Tag Archives: Melbourne Festival

Destroyed K

This free event of destruction art is brought to you by the letter K and the big companies that are the sponsors of the Melbourne Festival.

Spanish artist Santiago Sierra is notable for being controversial and Melbourne loves an art controversy. Sierra’s Destroyed Word part 10 at the Melbourne Festival was a bonfire in the forecourt of ACCA. A large letter made from tea tree brush on a wooden frame had been constructed on a bed of sand.

It was a shame that Sierra hadn’t chosen letters that are mirror reversible as I was seeing the back of the K. (I don’t know what 10 letter word he was spelling out yet – this was a teaser stunt for Sierra’s exhibition at NGV International later this month.)

The crowd drinking in the lobby of ACCA for the opening of “Ourselves” were ushered outside for the big event. Lots of people just came along just for the bonfire and they weren’t disappointed. This was an art event not just art cognoscenti but for the whole family. People in the crowd might have made joke about marshmallows before the flames took hold but once the conflagration had begun they watched in awe. It was impressive, beautiful and it was all over in just over 15 minutes; destructive art doesn’t last long.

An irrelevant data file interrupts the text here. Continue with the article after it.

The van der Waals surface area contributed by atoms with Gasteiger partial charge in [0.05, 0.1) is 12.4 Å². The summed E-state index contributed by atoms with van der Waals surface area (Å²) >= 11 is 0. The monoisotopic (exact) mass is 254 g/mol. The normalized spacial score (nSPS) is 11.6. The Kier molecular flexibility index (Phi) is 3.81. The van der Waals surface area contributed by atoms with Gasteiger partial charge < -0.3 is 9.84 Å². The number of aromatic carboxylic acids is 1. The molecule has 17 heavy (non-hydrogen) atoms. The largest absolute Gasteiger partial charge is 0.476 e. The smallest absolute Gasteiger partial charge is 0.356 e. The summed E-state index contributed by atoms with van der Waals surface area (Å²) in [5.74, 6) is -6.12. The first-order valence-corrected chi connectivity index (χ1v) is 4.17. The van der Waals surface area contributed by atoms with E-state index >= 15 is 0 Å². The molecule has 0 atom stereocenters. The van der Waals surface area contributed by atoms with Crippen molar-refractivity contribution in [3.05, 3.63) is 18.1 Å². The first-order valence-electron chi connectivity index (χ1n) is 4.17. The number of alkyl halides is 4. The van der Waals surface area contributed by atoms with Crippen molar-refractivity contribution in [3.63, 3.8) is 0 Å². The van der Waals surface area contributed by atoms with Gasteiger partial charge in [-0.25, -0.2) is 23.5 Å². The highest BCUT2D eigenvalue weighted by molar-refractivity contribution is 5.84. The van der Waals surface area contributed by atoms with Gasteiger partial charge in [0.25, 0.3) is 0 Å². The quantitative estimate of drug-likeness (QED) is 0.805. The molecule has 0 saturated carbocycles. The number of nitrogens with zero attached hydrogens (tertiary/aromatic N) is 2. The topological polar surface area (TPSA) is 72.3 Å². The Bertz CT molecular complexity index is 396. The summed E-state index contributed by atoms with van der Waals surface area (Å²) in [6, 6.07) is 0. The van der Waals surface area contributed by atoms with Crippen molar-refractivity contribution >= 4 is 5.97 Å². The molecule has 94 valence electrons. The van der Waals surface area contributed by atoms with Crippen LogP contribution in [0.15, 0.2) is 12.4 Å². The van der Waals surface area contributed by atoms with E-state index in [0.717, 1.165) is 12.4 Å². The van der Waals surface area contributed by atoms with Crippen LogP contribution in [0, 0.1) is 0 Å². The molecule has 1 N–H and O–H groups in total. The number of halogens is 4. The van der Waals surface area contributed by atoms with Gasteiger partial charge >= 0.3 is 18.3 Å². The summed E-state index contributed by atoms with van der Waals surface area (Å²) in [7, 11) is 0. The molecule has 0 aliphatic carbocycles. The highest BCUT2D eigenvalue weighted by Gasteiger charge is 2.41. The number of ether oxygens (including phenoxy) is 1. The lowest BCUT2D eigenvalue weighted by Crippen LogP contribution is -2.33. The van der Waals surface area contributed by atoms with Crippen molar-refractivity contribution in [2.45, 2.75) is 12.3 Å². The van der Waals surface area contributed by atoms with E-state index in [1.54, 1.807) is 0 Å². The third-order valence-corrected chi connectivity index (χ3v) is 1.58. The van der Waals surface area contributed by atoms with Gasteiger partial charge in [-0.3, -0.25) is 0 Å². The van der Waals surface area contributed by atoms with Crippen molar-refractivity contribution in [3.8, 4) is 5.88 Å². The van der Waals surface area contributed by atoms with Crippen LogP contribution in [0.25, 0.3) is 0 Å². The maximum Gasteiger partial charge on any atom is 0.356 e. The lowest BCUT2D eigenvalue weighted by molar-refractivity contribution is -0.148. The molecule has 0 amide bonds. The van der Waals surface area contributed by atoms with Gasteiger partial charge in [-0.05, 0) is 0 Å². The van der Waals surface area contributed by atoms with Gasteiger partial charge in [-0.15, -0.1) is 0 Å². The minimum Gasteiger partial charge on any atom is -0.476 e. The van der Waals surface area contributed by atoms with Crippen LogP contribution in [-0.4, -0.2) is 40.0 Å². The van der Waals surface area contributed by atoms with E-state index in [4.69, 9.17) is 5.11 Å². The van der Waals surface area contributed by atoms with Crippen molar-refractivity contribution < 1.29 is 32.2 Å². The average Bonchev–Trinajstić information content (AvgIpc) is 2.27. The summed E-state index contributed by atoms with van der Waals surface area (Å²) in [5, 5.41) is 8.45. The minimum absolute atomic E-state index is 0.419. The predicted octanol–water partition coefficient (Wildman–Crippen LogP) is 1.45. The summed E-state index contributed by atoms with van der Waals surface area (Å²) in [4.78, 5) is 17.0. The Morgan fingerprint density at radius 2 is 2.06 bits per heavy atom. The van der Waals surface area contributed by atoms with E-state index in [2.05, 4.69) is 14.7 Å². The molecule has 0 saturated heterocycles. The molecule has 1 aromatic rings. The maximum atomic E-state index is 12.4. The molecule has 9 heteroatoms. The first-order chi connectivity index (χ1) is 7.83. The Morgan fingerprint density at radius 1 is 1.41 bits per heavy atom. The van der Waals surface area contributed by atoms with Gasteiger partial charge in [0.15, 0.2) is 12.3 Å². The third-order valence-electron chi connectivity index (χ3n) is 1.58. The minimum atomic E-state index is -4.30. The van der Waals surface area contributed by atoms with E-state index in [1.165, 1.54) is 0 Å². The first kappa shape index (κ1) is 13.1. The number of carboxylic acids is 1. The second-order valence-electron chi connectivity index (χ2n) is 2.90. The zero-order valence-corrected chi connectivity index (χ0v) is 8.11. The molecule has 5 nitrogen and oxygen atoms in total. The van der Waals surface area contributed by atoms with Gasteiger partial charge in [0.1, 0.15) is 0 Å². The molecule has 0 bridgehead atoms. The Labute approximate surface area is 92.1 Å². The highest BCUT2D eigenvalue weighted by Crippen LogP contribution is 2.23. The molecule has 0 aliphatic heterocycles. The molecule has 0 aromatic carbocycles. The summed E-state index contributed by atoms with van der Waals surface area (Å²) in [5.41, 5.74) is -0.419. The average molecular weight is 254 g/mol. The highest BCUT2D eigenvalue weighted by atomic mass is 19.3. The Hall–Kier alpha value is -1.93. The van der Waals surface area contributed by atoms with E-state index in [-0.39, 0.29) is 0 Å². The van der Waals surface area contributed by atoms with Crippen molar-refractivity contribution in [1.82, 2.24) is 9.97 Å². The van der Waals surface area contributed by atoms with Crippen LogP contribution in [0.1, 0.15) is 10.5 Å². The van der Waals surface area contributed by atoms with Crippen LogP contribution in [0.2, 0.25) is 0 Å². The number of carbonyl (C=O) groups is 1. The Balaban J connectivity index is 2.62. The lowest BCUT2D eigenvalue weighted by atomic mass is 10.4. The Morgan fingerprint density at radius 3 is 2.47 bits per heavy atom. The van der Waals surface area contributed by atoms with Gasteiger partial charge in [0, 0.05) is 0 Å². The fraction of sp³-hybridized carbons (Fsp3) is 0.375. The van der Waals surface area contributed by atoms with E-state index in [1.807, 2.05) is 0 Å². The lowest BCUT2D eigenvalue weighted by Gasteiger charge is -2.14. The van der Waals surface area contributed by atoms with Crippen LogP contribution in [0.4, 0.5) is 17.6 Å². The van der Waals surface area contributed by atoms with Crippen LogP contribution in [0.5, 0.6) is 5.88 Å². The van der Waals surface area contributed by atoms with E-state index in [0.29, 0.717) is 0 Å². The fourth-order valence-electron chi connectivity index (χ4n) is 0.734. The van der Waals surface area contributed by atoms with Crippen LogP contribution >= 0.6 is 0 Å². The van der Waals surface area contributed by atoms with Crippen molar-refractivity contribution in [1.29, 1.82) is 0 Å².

Sierra’s work is right out of Gustav Metzger’s 1959 manifesto on “Auto-Destructive Art” – “Auto destructive art is primarily a form of public art for industrial societies. Self-destructive painting, sculpture and construction is a total unity of ideas, site, form, colour, method and timing of the disintegrative process. Auto-destructive art can be created with natural forces, traditional art techniques and technological techniques.”